Many people know that Jack Nicklaus has the interesting habit rotating his head to the right at address before he starts his backswing. In fact, because Jack was successful with this technique, practically three generation of golfers have tried to emulate his approach. Unfortunately, not many golfers know why Jack used this approach. Was it something he decided to do based on a performance benefit or was it something that he was forced to do because of his individual physical limitations?
The truth is, when Jack turns his head to the right at address, he is doing it because his neck does not turn well to the left. He has very limited natural neck rotation to the left Therefore, by turning his head to the right at address, he can achieve a fuller shoulder turn without having to stress his neck at the top of his backswing. Fortunately, he is also left eye dominant. This allows him to still see enough of the ball at the top of his backswing even though his head is rotated off the ball to the right.
For most golfers, however, the better alternative to acting like Jack, regardless of his success over the years with his unique approach, would be to have complete neck flexibility. Then, instead of being forced into a limited shoulder turn in either your backswing or follow-through and being dependent on your eye dominance to see the ball during your full turn, you could make a complete backswing while remaining steady over the ball and you would minimize the repeated stress and injury potential to your neck.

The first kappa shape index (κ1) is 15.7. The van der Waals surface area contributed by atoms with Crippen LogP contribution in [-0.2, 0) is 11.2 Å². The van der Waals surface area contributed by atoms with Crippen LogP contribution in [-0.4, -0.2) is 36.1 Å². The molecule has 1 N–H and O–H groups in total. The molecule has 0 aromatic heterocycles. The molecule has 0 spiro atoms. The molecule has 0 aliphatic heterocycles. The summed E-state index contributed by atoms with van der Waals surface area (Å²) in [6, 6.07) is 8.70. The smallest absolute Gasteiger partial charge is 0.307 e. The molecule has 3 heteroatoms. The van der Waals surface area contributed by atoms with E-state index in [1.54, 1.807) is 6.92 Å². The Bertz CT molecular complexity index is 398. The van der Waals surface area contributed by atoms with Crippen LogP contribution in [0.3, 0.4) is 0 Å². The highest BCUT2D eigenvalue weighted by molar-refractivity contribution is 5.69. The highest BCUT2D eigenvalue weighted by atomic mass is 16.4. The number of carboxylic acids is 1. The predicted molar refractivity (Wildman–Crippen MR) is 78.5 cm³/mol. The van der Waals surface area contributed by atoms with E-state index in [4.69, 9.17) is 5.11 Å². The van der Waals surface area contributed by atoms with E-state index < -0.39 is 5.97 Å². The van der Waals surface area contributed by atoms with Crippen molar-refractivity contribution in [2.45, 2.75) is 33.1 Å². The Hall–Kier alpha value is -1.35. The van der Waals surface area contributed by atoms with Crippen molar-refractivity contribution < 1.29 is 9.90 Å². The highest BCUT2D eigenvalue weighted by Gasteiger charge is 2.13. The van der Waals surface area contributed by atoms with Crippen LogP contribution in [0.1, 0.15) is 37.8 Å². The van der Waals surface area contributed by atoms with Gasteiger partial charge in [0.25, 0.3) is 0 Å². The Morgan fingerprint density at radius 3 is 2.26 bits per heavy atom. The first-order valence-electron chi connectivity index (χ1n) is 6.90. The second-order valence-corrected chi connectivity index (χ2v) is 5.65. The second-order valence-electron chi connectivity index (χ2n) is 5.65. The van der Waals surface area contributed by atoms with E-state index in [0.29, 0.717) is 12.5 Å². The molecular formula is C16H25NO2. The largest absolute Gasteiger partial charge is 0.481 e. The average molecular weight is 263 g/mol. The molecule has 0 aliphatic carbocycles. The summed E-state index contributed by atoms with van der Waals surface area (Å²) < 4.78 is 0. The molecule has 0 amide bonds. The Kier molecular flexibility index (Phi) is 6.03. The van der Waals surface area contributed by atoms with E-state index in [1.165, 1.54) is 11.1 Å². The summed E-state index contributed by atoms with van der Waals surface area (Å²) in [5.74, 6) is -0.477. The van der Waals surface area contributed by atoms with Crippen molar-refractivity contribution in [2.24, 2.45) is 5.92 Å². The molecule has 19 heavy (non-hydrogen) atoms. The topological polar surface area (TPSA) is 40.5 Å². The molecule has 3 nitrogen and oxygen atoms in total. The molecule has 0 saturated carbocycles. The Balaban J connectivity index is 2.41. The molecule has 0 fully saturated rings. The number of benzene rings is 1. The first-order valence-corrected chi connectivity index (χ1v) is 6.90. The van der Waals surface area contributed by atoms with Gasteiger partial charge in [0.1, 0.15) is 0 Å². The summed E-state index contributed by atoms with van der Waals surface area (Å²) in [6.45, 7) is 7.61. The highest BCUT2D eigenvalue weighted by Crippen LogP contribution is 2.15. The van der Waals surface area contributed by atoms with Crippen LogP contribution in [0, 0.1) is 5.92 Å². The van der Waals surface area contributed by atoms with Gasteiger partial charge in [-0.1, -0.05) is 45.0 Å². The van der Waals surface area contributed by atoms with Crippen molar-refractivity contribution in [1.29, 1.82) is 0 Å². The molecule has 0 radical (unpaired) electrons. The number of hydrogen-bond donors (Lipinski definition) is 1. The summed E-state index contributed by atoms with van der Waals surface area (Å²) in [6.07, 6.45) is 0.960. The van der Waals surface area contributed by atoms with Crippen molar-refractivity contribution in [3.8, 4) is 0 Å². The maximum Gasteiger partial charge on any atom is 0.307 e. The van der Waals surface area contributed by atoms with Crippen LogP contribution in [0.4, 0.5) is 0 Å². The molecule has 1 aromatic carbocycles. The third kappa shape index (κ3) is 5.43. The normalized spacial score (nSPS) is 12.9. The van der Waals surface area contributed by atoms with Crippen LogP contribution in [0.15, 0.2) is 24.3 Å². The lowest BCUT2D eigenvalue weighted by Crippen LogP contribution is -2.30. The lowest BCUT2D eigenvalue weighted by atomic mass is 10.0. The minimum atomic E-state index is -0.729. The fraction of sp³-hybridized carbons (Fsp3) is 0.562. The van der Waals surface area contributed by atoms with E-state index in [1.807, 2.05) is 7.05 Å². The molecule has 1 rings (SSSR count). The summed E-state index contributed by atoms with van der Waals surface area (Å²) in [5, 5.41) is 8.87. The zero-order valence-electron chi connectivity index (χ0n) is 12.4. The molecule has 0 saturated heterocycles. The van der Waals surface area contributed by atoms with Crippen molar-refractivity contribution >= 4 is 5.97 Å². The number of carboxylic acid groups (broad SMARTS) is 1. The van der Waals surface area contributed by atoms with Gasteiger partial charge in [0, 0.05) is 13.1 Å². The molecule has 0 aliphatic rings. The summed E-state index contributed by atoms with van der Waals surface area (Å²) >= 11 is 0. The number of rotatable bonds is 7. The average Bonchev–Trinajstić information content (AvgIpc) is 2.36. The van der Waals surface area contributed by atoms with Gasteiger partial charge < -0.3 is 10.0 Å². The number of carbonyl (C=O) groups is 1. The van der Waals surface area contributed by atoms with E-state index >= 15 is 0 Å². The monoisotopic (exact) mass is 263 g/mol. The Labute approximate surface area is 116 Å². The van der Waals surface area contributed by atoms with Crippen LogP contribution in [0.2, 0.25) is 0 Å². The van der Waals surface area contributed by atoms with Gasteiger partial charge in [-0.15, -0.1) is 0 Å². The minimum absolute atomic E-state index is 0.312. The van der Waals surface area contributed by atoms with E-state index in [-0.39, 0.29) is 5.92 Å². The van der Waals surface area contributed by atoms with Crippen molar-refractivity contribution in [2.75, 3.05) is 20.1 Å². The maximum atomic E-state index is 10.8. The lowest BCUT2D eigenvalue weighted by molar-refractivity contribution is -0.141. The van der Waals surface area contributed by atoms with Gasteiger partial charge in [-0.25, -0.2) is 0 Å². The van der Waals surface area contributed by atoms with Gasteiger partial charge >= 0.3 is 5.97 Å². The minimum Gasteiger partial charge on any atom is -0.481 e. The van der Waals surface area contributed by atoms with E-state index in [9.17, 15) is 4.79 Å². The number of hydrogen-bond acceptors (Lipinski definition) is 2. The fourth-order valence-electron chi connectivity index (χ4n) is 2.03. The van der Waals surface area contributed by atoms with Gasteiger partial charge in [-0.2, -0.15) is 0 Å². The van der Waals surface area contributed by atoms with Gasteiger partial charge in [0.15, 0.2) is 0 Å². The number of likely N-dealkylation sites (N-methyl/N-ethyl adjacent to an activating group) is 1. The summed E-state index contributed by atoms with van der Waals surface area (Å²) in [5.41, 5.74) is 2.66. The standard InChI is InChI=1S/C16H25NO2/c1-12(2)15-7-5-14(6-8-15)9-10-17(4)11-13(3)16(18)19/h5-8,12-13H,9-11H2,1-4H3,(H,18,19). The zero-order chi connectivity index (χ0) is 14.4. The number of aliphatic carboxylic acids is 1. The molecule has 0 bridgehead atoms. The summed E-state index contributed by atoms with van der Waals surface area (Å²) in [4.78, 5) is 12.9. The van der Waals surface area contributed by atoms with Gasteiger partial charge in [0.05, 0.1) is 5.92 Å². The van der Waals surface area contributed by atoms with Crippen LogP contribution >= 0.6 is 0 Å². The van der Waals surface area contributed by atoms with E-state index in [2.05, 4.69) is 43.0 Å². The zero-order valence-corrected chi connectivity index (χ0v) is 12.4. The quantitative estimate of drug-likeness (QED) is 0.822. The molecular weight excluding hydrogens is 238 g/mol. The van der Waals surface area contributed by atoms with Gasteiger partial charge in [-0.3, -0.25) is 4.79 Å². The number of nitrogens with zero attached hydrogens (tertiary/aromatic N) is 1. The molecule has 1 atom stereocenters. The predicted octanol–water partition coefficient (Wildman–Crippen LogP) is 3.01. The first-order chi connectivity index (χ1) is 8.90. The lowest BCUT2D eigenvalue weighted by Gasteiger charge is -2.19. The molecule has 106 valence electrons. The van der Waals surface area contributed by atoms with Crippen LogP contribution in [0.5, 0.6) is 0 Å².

One very helpful neck exercise to improve your ability to rotate is the “Tuck and Spin”. To perform this exercise, simply lay on your back on a firm, carpeted surface with your hips and knees bent (see picture #1). Begin the “Tuck and Spin” by elongating the back of your neck and attempting to press the curve of your neck into the floor. Your chin will depress and you should feel like you are creating a double chin in the process (see picture #2). When you have reached this “tuck” position, maintain the tuck while you “spin” your head to the right as far as possible until you feel a comfortable stretch in your neck muscles. Hold this end position of rotation right for 1-2 breaths and then spin your head back to the starting position while continuing to maintain the tucked, elongated neck position. Relax your neck and repeat the “Tuck and Spin” to the right for 1-2 sets of 10 repetitions. Then, perform the same exercise to your left.
If you would like more information about this subject, have other questions related to golf health and fitness training or are interested in locating an officially licensed Body Balance for Performance center near you, please call Body Balance for Performance at: 1-888-FIT-GOLF (348- 4653) or refer to our web page at www.fitgolf.com